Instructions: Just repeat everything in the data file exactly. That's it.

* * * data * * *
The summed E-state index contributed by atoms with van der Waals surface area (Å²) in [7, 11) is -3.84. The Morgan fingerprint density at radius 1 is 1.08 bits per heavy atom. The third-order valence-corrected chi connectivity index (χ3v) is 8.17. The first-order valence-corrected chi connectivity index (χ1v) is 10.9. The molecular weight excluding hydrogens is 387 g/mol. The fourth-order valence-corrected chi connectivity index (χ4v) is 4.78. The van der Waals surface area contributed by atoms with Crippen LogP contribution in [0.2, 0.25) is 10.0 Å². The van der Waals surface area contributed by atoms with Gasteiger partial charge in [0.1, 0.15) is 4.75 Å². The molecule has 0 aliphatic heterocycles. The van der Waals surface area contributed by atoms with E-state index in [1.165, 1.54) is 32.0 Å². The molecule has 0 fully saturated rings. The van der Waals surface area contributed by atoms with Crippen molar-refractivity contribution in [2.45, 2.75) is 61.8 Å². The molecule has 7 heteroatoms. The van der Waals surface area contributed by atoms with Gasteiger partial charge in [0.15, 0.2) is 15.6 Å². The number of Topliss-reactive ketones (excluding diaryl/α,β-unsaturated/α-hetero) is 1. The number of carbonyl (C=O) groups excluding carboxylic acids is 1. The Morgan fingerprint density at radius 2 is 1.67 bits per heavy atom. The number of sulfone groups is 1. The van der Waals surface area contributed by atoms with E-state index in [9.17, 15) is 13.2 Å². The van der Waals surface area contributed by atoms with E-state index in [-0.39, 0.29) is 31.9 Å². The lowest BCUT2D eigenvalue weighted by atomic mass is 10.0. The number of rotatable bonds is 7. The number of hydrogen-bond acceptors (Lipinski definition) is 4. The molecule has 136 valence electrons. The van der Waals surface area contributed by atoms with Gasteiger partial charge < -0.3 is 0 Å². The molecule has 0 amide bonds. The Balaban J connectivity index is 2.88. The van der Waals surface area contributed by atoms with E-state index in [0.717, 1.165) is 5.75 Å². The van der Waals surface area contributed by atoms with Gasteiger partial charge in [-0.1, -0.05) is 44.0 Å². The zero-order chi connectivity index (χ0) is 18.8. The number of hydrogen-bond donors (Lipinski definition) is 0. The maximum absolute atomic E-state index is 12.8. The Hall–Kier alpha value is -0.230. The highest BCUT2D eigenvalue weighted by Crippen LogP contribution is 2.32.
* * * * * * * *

The summed E-state index contributed by atoms with van der Waals surface area (Å²) in [7, 11) is -3.84. The Morgan fingerprint density at radius 1 is 1.08 bits per heavy atom. The third-order valence-corrected chi connectivity index (χ3v) is 8.17. The first-order valence-corrected chi connectivity index (χ1v) is 10.9. The molecular weight excluding hydrogens is 387 g/mol. The fourth-order valence-corrected chi connectivity index (χ4v) is 4.78. The van der Waals surface area contributed by atoms with Crippen LogP contribution in [0.2, 0.25) is 10.0 Å². The van der Waals surface area contributed by atoms with Gasteiger partial charge in [0.1, 0.15) is 4.75 Å². The molecule has 0 aliphatic heterocycles. The van der Waals surface area contributed by atoms with E-state index in [1.165, 1.54) is 32.0 Å². The molecule has 0 fully saturated rings. The van der Waals surface area contributed by atoms with Crippen molar-refractivity contribution in [2.45, 2.75) is 61.8 Å². The molecule has 7 heteroatoms. The van der Waals surface area contributed by atoms with Gasteiger partial charge in [0.15, 0.2) is 15.6 Å². The number of Topliss-reactive ketones (excluding diaryl/α,β-unsaturated/α-hetero) is 1. The number of carbonyl (C=O) groups excluding carboxylic acids is 1. The Morgan fingerprint density at radius 2 is 1.67 bits per heavy atom. The number of sulfone groups is 1. The van der Waals surface area contributed by atoms with E-state index in [9.17, 15) is 13.2 Å². The van der Waals surface area contributed by atoms with E-state index in [-0.39, 0.29) is 31.9 Å². The lowest BCUT2D eigenvalue weighted by atomic mass is 10.0. The number of rotatable bonds is 7. The number of hydrogen-bond acceptors (Lipinski definition) is 4. The molecule has 136 valence electrons. The van der Waals surface area contributed by atoms with Gasteiger partial charge < -0.3 is 0 Å². The molecule has 0 amide bonds. The Balaban J connectivity index is 2.88. The van der Waals surface area contributed by atoms with E-state index in [0.717, 1.165) is 5.75 Å². The van der Waals surface area contributed by atoms with Gasteiger partial charge in [-0.1, -0.05) is 44.0 Å². The zero-order chi connectivity index (χ0) is 18.8. The number of hydrogen-bond donors (Lipinski definition) is 0. The maximum absolute atomic E-state index is 12.8. The Hall–Kier alpha value is -0.230. The highest BCUT2D eigenvalue weighted by Crippen LogP contribution is 2.32.